Affordable housing gets delayed
Site design for 60 affordable apartments is up for review, but a decision about the design by the Ashland Planning Commission was postponed Tuesday due to a request from an Ashland resident to leave the record open.
A decision will be made Tuesday, July 9, after three weeks to give people more time to comment on the proposal.
The apartments would be the second phase of the Snowberry Brook apartments near the Ashland Family YMCA. The apartments would be built on two separate pieces of land along Villard and Engle streets.
The city, the Parks and Recreation Department, the applicant and the Housing Authority of Jackson County came together to purchase the lots to build the much-needed affordable housing.
Ryan Haynes, director of real estate development at HAJC, said the agency has been anxious to start the project for a long time.
“The current list to get into the Snowberry Brook apartments is four years long,” Haynes said. “Ashland needs affordable housing, and this meets the immediate housing requirements.”
Haynes, using statistics the city released last year in developing the new housing element of the comprehensive plan, said 44% of Ashland residents are rent burdened, which means they spend more than 30% of their gross income on housing. Another 35% of Ashland residents are severely rent burdened, which means that they spend more than half of their gross income on housing.
The proposed plan includes a play area, a communal area, a community garden and a wetland area.
The multifamily apartments are planned to include four two-story eightplexes and seven two-story townhouse fourplexes.
According to city staff, units would consist of 10 one-bedroom flats, 12 two-bedroom flats, 10 three-bedroom flats and 28 two-bedroom townhomes.
For the proposed 60 multifamily units, 105 parking spaces would be required by the city.
HAJC has proposed 19 on-street parking spaces, 86 surface spots and 45 bike racks for a total of 90 bike parking spaces on the property.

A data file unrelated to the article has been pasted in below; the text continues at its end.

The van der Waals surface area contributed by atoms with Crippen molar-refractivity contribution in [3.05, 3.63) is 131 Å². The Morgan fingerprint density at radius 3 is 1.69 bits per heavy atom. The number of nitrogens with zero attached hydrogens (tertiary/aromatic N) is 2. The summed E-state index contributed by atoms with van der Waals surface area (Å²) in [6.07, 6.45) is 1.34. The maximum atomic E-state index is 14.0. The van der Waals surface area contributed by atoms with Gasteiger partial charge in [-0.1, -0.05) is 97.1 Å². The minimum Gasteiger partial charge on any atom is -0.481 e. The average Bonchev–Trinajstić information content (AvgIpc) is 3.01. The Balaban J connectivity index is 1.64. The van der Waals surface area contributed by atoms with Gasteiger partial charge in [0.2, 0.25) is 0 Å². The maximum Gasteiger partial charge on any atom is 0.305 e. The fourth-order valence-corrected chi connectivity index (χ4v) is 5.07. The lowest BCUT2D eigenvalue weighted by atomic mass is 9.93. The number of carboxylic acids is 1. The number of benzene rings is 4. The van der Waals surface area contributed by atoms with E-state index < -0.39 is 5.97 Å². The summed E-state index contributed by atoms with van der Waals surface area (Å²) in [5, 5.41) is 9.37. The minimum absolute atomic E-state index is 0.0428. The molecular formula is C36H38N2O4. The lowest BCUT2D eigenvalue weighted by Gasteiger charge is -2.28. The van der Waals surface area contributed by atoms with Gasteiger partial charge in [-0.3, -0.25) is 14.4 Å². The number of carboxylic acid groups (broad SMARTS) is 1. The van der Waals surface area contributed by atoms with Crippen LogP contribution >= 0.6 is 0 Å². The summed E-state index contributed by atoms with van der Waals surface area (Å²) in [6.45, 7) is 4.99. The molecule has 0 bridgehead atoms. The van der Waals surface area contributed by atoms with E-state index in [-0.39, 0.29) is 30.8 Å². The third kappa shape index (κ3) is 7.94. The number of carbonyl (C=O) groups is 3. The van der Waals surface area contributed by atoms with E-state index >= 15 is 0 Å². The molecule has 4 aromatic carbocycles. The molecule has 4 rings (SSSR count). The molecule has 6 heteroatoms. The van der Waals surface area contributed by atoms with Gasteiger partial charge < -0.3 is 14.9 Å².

City Senior Planner Derek Severson said the parking allocation meets the requirements and that studies have shown people occupying low-income housing tend to have fewer vehicles than those who are not in low-income housing.
The traffic engineer who performed the traffic-impact analysis said it should not negatively impact the transportation system, but he recommended an access road be installed for pedestrians, bikes and emergency vehicles, Severson said.
Severson said an old cottonwood tree near the site is technically on city-owned land and will remain where it is.
Dan Horton, the architect who built the first Snowberry Brook apartments 10 years ago, would build the second phase if it is approved.
The open record period will allow people to submit evidence or arguments about the proposal until 4:30 p.m. Tuesday, June 18.
The second open record period, for anyone to submit information on what’s already been submitted, will close at 4:30 p.m. Tuesday, June 25.
A third open record period for the applicant’s rebuttal of any information submitted will close at 4:30 p.m. Tuesday, July 2, and the Planning Commission will make a decision on whether to approve the site design at 7 p.m. Tuesday, July 9, at the City Council Chambers, 1175 E. Main St.
To submit information, visit the Planning Department in the Community Development building, 51 Winburn Way, or email information to firstname.lastname@example.org.
Contact Tidings reporter Caitlin Fowlkes at email@example.com or 541-776-4496. Follow her on Twitter @cfowlkes6.